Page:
Public Shaming Leads to A Young Girl’s Suicide

Show me a child who deserves any abuse and what they have done, and maybe I’ll understand. Maybe, but probably not.

A few days ago a 15 second video showed up online. It showed a young girl who appeared to be twelve or thirteen years old. She’s standing in a room looking at the phone camera. She appears to be afraid. The camera then shows the floor where there is a pile of long black hair. A taunting male voice says, “The consequences of getting messed up? Man, you lost all that beautiful hair. Was it worth it?”

The girl stares at her hair on the floor. She very quietly says, “No.”

“How many times did I warn you?”

She almost inaudibly says, “Twice.”

He then says, “Okay.” as if he has proved a point. The video ends.

A screenshot from the video her father took after cutting her hair as a punishment. A screenshot from the video her father took after cutting her hair as a punishment.

Yesterday this same young girl got out of the passenger seat of her grandmother’s car on the South…

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2 thoughts on “Public Shaming Leads to A Young Girl’s Suicide

  1. This is so sad, and brings out a lot of anger, too. Humiliation is not a consequence or discipline for misbehavior; it’s gratuitous cruelty. Its sole purpose is to assert dominance, and allow someone to “vent” on someone smaller and weaker. It doesn’t inspire respect, but more likely a desire for revenge. My parents’ “nuclear option” (which they never came close to doing) when we were small was the threat, “I’m gonna take you into the middle of the street, pull your pants down in front of everybody, and paddle you.”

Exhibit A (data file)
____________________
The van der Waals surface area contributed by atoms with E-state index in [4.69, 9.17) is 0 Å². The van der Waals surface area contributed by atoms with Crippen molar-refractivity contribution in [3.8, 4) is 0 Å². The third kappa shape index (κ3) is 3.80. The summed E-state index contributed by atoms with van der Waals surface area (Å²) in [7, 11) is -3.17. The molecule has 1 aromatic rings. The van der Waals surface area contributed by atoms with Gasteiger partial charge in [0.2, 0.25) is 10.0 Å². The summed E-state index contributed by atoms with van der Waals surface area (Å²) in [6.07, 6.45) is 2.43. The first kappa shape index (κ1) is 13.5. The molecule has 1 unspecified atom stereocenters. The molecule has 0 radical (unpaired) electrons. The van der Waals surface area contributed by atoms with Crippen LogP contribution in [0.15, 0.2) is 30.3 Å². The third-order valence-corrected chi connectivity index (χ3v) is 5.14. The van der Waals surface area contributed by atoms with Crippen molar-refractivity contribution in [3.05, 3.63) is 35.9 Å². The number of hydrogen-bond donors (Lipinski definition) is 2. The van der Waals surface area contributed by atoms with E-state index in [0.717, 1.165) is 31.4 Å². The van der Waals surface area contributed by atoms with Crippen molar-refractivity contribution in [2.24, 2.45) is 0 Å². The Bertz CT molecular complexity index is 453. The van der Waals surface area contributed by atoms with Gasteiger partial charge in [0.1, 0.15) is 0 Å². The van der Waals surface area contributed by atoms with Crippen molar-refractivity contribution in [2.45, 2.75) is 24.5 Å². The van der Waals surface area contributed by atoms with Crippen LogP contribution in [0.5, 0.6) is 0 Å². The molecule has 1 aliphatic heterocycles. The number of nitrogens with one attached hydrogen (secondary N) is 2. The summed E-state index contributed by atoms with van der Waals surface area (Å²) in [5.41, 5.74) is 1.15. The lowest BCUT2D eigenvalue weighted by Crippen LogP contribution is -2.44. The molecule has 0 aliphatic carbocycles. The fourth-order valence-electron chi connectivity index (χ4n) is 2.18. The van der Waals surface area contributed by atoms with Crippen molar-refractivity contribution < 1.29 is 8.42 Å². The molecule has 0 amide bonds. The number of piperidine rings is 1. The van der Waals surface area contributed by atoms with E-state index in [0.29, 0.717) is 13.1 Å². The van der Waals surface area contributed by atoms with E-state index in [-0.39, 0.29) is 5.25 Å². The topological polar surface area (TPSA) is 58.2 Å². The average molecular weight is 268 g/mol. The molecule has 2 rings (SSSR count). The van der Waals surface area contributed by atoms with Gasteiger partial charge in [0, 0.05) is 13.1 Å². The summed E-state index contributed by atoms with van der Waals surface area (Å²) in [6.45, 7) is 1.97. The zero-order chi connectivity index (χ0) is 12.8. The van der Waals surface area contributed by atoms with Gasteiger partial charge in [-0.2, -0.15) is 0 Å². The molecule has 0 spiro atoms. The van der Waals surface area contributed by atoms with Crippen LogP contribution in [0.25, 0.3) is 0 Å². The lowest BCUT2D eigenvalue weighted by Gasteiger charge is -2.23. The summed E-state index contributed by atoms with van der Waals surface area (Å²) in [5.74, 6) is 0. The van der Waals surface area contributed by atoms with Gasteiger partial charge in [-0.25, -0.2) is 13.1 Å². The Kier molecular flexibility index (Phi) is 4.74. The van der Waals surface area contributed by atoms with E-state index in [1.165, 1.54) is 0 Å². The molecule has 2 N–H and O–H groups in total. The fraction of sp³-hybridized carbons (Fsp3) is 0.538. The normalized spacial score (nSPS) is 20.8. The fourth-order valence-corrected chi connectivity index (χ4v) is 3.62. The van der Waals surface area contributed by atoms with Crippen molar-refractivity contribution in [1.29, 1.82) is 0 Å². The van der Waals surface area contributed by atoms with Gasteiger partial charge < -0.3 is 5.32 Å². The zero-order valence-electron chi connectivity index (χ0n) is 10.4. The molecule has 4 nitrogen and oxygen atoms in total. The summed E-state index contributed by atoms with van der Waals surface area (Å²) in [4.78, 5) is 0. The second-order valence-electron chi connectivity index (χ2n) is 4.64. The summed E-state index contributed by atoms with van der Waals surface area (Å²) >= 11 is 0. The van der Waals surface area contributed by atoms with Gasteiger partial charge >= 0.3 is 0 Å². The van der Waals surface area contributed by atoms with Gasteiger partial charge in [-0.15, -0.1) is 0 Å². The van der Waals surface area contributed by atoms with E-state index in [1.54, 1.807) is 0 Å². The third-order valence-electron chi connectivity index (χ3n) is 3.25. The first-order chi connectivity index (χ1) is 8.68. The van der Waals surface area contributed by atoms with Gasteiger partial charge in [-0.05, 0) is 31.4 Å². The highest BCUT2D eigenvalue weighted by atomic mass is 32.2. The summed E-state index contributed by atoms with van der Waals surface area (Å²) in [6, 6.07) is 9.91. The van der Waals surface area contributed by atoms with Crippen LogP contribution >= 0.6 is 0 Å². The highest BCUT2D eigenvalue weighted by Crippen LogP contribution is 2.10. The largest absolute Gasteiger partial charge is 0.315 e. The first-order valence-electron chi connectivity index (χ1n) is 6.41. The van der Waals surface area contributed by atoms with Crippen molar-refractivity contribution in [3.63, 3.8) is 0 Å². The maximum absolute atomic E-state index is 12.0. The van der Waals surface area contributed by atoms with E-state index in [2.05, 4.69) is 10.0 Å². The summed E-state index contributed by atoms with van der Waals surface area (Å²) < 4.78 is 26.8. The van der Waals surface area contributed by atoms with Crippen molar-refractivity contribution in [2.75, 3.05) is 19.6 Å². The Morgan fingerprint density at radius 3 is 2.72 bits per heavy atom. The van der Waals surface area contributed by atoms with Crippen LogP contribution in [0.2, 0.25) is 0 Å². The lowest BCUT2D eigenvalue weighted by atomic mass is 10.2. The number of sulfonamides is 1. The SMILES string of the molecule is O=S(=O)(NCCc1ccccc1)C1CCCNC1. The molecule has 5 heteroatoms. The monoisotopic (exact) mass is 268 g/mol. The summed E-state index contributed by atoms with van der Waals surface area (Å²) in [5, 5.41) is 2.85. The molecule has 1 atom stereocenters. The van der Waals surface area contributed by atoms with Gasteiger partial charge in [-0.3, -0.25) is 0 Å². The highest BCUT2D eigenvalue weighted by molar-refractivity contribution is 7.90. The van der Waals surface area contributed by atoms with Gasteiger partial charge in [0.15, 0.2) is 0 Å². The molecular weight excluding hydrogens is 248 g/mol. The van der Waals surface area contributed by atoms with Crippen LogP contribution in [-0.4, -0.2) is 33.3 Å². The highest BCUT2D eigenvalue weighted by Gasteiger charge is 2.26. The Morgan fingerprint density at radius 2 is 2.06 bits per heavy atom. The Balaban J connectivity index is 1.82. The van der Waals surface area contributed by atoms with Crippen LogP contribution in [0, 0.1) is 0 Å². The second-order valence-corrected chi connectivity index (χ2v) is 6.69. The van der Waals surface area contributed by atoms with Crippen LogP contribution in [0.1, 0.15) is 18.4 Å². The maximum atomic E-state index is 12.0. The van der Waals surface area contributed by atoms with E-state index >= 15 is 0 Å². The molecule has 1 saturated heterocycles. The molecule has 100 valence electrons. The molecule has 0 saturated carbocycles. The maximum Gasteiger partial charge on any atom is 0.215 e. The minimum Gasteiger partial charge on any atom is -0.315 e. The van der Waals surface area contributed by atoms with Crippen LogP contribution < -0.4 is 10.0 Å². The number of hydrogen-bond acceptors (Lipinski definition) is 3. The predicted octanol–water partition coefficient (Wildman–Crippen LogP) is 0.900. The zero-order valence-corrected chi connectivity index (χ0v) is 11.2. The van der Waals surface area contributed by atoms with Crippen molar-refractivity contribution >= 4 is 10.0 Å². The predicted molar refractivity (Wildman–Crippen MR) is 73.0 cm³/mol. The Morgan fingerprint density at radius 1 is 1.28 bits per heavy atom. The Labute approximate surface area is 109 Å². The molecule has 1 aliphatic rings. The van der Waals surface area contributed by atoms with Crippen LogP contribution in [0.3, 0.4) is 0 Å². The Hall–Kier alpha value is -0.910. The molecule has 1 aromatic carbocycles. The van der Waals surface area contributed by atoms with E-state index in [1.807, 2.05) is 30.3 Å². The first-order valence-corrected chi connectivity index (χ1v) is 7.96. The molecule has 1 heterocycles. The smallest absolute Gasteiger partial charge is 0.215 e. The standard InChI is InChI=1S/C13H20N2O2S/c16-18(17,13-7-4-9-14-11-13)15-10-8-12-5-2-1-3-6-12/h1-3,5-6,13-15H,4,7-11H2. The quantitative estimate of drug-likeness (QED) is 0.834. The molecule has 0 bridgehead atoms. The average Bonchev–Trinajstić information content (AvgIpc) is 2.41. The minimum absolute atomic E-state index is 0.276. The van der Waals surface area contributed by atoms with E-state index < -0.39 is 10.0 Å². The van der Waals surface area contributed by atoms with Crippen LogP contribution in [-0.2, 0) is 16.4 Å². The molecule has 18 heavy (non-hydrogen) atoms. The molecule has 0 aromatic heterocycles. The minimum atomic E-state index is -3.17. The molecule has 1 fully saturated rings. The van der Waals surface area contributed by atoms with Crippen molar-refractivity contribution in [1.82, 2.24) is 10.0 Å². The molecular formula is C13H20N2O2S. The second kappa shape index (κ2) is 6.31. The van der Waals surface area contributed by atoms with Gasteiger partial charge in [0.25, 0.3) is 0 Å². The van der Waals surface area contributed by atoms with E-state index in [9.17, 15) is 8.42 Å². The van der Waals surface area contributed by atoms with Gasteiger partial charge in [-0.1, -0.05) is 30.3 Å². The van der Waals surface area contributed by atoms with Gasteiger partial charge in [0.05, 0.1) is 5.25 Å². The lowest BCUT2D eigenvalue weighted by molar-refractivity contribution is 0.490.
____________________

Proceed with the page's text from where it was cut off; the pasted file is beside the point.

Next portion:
My heart goes out to this young girl, and to anyone who’s ever been treated this way.

    1. You are absolutely correct on all of your points. Often, when I would lash out at my own kids, it would be due to my own frustrations and confusions at what’s happening. And when I would do it, I’d be filed with grief, shame, and anger with myself afterward. And all of those emotions would just compound the situation. Over time, I learned that the best thing I could do was walk away from a situation.

      I didn’t always have the answer or the wisdom to know how to handle difficult things. And my kids didn’t deserve to be made to suffer for that.

      Thank you for sharing your heart with us, dear friend. I wish you (and myself!) well on your journey of continued healing and evolving into who you want to be.

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